“Fingertips” (1963) was the first live, non-studio recording to reach number one on the Billboard Pop Singles chart in the US since 1952. This piece, originally, was a jazz instrumental recorded for Wonder’s first studio album, “The Jazz Soul of Little Stevie.” Little Stevie Wonder was just 12 years old. Stevie Wonder 

However, at thirteen years old, Stevie’s voice was beginning to change and his next few recordings were not successful. This put the Motown executives in a dilemma and there was talk of cancelling his recording contract. Despite some exposure in two films where Stevie appeared as himself in 1964, things did not appear to be getting any better.

However Sylvia Moy songwriter and the first woman to write and produce for Motown acts, persuaded Berry Gordy to give him another chance. This would lead to a successful collaboration between Sylvia and Stevie.

This included the tracks Uptight and My Cherie Amour.

“Uptight (Everything’s Alright” was a true Motown classic in the sense that it defined the Motown sound in its glory. Its strength lay in the sophistication of the musical arrangement. Stevie’s voice had developed into the voice we know today and his harmonica playing was superb. This song was the first Stevie Wonder hit single to be co-written by the artist and it peaked at number 3 on the Billboard Pop Singles chart in early 1966, at the same time reaching the top of the Billboard R&B Singles chart for five weeks.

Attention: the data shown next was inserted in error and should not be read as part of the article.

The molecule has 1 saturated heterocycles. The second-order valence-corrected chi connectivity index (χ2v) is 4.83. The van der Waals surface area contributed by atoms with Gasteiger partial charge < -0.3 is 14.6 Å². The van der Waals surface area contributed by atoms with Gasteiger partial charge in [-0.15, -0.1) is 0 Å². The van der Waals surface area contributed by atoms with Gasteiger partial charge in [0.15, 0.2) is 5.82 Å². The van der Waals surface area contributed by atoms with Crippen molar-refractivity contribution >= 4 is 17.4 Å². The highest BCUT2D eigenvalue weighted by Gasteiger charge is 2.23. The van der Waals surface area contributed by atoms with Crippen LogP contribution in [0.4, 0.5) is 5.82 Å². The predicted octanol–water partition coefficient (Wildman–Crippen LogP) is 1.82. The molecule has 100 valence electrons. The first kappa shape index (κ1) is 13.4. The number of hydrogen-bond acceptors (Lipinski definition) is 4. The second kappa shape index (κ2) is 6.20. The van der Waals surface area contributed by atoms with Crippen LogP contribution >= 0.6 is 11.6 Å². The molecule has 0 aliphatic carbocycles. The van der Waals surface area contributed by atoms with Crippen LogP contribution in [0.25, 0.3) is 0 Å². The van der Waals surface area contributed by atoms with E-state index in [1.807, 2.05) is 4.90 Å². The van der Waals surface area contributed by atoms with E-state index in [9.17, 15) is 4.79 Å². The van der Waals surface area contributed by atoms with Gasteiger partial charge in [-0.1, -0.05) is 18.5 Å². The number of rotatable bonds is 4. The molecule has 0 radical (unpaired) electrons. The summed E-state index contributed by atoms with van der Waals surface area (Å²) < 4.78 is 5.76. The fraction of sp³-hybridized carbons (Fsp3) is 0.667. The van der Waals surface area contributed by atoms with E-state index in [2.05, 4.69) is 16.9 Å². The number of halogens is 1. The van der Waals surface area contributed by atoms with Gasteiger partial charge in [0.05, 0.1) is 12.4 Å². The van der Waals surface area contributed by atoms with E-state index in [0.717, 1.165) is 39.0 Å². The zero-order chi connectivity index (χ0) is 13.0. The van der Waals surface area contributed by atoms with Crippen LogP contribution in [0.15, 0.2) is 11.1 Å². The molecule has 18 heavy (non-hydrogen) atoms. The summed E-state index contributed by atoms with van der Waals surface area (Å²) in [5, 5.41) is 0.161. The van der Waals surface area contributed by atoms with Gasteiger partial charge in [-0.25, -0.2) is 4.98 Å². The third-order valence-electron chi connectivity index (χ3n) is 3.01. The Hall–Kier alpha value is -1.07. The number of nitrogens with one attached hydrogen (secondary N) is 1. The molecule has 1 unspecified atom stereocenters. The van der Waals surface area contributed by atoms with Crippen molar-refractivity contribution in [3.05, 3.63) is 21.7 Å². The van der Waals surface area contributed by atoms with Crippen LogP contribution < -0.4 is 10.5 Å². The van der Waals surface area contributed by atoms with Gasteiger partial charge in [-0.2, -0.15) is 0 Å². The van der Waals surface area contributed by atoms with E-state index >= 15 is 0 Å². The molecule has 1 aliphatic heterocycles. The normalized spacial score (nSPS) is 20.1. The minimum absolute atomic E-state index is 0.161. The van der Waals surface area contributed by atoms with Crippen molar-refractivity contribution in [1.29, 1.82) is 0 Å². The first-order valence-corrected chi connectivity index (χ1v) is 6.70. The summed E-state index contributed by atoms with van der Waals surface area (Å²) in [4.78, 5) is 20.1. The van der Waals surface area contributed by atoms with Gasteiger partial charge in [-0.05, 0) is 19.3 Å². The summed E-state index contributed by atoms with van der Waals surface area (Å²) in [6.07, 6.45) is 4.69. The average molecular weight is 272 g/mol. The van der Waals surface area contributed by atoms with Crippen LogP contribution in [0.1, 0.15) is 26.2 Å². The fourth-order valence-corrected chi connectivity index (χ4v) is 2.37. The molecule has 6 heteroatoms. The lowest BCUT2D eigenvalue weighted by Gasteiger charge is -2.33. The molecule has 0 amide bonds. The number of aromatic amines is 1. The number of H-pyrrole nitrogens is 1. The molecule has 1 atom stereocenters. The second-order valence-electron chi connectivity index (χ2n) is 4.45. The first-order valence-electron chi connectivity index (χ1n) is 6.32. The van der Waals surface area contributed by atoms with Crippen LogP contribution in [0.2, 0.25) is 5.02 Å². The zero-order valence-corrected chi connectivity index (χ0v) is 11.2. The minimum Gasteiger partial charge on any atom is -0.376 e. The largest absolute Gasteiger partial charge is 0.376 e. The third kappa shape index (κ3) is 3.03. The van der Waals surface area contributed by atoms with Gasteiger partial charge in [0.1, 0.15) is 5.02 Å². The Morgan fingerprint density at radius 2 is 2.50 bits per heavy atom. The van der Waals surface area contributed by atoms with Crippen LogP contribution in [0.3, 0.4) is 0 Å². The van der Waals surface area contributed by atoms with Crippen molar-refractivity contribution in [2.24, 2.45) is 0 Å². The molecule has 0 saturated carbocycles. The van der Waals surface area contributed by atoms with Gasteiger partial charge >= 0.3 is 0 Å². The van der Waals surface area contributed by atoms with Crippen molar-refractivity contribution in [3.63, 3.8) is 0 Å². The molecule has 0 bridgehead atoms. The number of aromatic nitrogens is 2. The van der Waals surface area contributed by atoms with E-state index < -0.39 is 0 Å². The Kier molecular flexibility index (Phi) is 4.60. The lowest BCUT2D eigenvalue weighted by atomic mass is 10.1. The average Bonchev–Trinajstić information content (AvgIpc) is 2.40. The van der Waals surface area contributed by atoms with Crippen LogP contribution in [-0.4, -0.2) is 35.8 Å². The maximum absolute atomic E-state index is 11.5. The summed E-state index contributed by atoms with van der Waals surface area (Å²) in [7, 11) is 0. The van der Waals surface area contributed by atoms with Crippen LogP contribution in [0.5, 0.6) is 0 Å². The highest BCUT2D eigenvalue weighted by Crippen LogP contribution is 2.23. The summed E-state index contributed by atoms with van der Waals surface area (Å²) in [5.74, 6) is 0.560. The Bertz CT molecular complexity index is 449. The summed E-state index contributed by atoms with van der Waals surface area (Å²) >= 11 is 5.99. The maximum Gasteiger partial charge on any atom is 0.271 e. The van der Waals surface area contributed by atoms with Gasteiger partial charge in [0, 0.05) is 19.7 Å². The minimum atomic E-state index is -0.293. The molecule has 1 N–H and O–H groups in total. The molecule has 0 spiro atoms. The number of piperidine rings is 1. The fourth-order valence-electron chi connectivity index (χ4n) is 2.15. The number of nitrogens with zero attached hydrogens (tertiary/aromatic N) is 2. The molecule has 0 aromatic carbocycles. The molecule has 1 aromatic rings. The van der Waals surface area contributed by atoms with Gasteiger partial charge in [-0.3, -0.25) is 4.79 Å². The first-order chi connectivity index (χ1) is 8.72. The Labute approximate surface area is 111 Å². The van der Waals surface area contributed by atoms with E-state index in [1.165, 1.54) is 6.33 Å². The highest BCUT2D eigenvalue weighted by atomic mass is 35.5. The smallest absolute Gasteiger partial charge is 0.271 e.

Following this new surge in his career, Wonder went on to have a number of other hits during the mid-1960s, including With a Child’s Heart, Blowing in the Wind, a Bob Dylan cover, co-sung by his mentor, producer Clarence Paul and the jubilant I Was Made to Love Her. The 1968 album For Once in My Life offered even more successful singles with the title track, Shoo-Be-Doo-Be-Doo-Da-Day and You Met Your Match, with Wonder serving as co-writer on all three songs. Rather than rest on his laurels, the hard-working Wonder, who would go on to study classical piano, pushed to improve his musicianship and song writing capabilities.

“For Once In My Life” was written by Ron Miller and Orlando Murden in 1966 for Motown Records’ Stein & Van Stock publishing company, and first recorded by Barbara McNair. Stevie’s up tempo version of this song, recorded in 1967, was highly successful, peaking at number-two on both the Billboard Pop Singles and Billboard R&B Singles charts and was a top-three hit in the UK in late 1968 and early 1969.

Buy the music of Stevie Wonder: Amazon

Additional sources: Wikipedia

William Price King is an American jazz singer, crooner, and composer.